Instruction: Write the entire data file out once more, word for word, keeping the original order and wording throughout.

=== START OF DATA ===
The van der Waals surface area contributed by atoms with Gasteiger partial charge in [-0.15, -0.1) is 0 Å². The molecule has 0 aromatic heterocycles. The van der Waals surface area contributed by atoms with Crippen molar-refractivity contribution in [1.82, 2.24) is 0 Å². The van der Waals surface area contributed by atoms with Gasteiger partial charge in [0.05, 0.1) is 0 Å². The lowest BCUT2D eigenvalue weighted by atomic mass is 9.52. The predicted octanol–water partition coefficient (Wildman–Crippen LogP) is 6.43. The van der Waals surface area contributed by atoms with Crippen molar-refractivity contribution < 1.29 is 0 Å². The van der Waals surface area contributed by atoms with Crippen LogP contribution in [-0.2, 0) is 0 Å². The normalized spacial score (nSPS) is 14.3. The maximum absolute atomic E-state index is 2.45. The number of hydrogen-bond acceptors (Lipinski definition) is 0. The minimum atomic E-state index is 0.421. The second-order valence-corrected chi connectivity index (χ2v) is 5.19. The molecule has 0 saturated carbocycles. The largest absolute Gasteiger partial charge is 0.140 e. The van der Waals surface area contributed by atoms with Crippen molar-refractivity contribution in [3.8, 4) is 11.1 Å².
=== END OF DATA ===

The van der Waals surface area contributed by atoms with Gasteiger partial charge in [-0.15, -0.1) is 0 Å². The molecule has 0 aromatic heterocycles. The van der Waals surface area contributed by atoms with Crippen molar-refractivity contribution in [1.82, 2.24) is 0 Å². The van der Waals surface area contributed by atoms with Gasteiger partial charge in [0.05, 0.1) is 0 Å². The lowest BCUT2D eigenvalue weighted by atomic mass is 9.52. The predicted octanol–water partition coefficient (Wildman–Crippen LogP) is 6.43. The van der Waals surface area contributed by atoms with Crippen molar-refractivity contribution < 1.29 is 0 Å². The van der Waals surface area contributed by atoms with Crippen LogP contribution in [-0.2, 0) is 0 Å². The normalized spacial score (nSPS) is 14.3. The maximum absolute atomic E-state index is 2.45. The number of hydrogen-bond acceptors (Lipinski definition) is 0. The minimum atomic E-state index is 0.421. The second-order valence-corrected chi connectivity index (χ2v) is 5.19. The molecule has 0 saturated carbocycles. The largest absolute Gasteiger partial charge is 0.140 e. The van der Waals surface area contributed by atoms with Crippen molar-refractivity contribution in [3.8, 4) is 11.1 Å².